Legend  Munro  Corbett  Graham  English/Welsh Top  Accommodation

A selection of local accommodation options who advertise with Munromagic.com.

 Where to Stay
We currently have no
sponsored accommodation listings for this area.

The summary information of one or more ascent routes that include Leabaidh an Daimh Bhuide.

Click on the route title to load the full content for that route.

 Routes that include Leabaidh an Daimh Bhuide
  Ascent Distance Time Including... Description Rating
1 1437 m 33.50 km 9.5 hrs Leabaidh an Daimh Bhuide  A long route on moderate slopes. Route on summit plateau is on southern rim of steep cliff,, therefore, careful navigation required particularly in poor visibility.  

Pictures submitted by members on the summit of Leabaidh an Daimh Bhuide

 Baggers Gallery for Leabaidh an Daimh Bhuide

Andrew law Striking a silly pose on top of the tor on Sunday 13the July 2014

© Andrew Law

Image by Andrew Law

Wee Fern and ma self on the top of Ben Avon (no ropes for the dug, just a wee push in the right direction) 6th Aug 2011

© Colin Fridge

Image by Colin Fridge

Ben Avon on the 27th July 2010

© Dougie Mccoll

Image by Dougie Mccoll

Camp site at 3734 feet between Ben Avon and Beinn a Bhuird


View All 11 Baggers Images for Leabaidh an Daimh Bhuide
The logging section stores any entries for Leabaidh an Daimh Bhuide in your own log. From here you can
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Recently Climbed By
Fiona Reid on 28 Feb 2021
Gordon Glennie on 08 Oct 2020
Stephen Straughan on 10 Sep 2020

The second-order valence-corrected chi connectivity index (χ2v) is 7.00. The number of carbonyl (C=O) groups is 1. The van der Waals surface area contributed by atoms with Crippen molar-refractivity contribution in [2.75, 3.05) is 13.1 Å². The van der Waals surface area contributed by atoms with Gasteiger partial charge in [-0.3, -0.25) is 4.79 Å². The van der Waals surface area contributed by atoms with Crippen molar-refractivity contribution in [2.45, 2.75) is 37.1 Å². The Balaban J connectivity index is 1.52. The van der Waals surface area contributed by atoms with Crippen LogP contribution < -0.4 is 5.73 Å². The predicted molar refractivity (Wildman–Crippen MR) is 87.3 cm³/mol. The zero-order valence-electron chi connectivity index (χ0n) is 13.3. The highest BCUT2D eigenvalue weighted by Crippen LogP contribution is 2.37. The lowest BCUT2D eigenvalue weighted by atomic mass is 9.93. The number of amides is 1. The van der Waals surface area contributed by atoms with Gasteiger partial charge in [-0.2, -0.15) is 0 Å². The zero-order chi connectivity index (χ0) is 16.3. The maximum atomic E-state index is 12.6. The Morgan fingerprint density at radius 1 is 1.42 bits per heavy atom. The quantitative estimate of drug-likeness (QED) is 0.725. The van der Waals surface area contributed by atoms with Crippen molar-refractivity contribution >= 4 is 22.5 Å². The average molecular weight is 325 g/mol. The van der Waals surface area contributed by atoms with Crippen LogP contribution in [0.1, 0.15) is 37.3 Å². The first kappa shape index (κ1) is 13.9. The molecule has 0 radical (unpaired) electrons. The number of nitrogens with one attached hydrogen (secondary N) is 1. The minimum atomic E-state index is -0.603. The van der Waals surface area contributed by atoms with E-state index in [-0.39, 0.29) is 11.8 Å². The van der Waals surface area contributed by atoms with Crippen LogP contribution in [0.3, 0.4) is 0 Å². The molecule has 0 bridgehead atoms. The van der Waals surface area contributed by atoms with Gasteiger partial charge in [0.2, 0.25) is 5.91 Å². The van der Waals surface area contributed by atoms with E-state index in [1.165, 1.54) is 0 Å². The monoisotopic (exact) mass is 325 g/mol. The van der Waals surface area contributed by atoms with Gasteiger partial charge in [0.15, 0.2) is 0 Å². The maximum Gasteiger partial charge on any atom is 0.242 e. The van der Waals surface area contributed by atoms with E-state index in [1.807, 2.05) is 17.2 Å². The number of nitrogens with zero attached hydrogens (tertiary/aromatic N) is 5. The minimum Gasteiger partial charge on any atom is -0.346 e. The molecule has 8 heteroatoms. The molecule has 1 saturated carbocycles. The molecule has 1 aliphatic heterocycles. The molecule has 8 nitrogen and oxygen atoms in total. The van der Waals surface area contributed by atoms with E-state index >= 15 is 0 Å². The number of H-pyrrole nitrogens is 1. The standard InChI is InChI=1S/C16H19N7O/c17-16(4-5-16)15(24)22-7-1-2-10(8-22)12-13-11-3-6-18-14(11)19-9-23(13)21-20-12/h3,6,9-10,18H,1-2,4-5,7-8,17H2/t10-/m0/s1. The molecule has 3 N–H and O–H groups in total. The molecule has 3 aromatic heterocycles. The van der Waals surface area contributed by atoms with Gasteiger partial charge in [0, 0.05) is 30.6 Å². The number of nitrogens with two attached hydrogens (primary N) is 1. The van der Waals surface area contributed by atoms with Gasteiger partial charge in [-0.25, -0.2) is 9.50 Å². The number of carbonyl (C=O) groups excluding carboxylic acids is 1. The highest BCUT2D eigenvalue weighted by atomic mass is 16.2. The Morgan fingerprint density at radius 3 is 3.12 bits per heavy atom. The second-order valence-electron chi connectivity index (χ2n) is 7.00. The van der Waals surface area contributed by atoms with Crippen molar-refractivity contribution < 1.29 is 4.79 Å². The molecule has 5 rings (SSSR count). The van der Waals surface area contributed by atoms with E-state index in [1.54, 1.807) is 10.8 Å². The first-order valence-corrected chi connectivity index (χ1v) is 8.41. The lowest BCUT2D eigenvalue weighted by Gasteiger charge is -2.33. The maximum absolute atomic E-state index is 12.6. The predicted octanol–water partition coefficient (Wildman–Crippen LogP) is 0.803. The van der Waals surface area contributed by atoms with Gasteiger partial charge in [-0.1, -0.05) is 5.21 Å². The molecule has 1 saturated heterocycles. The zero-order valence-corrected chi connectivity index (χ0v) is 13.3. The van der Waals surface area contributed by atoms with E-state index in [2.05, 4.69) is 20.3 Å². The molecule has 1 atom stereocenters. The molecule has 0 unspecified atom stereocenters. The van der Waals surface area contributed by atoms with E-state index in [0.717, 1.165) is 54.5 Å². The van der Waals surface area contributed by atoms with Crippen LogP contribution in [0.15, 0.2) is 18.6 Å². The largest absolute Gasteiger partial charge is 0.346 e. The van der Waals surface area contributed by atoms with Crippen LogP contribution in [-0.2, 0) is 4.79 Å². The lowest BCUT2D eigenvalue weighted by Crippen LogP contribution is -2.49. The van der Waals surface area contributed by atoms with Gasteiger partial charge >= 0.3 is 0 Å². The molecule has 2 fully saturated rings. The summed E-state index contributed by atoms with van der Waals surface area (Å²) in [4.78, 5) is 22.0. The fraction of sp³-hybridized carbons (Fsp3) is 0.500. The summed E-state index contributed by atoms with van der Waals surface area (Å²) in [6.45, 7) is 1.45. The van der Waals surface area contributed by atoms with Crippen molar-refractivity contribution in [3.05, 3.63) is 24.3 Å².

Keith Chalmers on 08 Aug 2020
Penny Lockwood on 31 Jul 2020
Alasdair Cairns on 13 Jul 2020
scott mitchell on 11 Jul 2020

If a member has uploaded a tracklog as part of their personal route log and opted to share it then it will be presented here.

You can view a members route overlayed on an online map or download the KMZ file for use in Google Earth.

 Shared Members Track Logs

Post a few words about Leabaidh an Daimh Bhuide or read what others have had to say.

Graham Ellis
wrote on
September 4, 2008
Car Park is now up to £2.50 per day. The path now extends beyond the waypoint at NO11289903 (near Clach a' Cleirich) to avoid erosion, and does a zigzag via NO11189917 before returning to the northerly path. Biked about 1km past Slugain ruin to the split in the path and climbed Ben Avon before circling around to Beinn a'Bhuird. All the tops in cloud unfortunately. Quoich water quite high, but just managed to cross without getting feet wet. The point where the paths split off if you are going clockwise is not very obvious.
Peter Lang
wrote on
July 9, 2007
Invercauld estate now built car park and toilet at Keiloch - costs £2 to use - excellent facility and good to see plenty of evidence of spending proceeds on paths as stated. 2nd visit my 100th munro first time around accompanying John this time.Cigar and brandy coffee to celebrate in lea of the wind after tor surfing on the summit. superb day out.

A full written account of a climb submitted by our members.

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 Route Write-Ups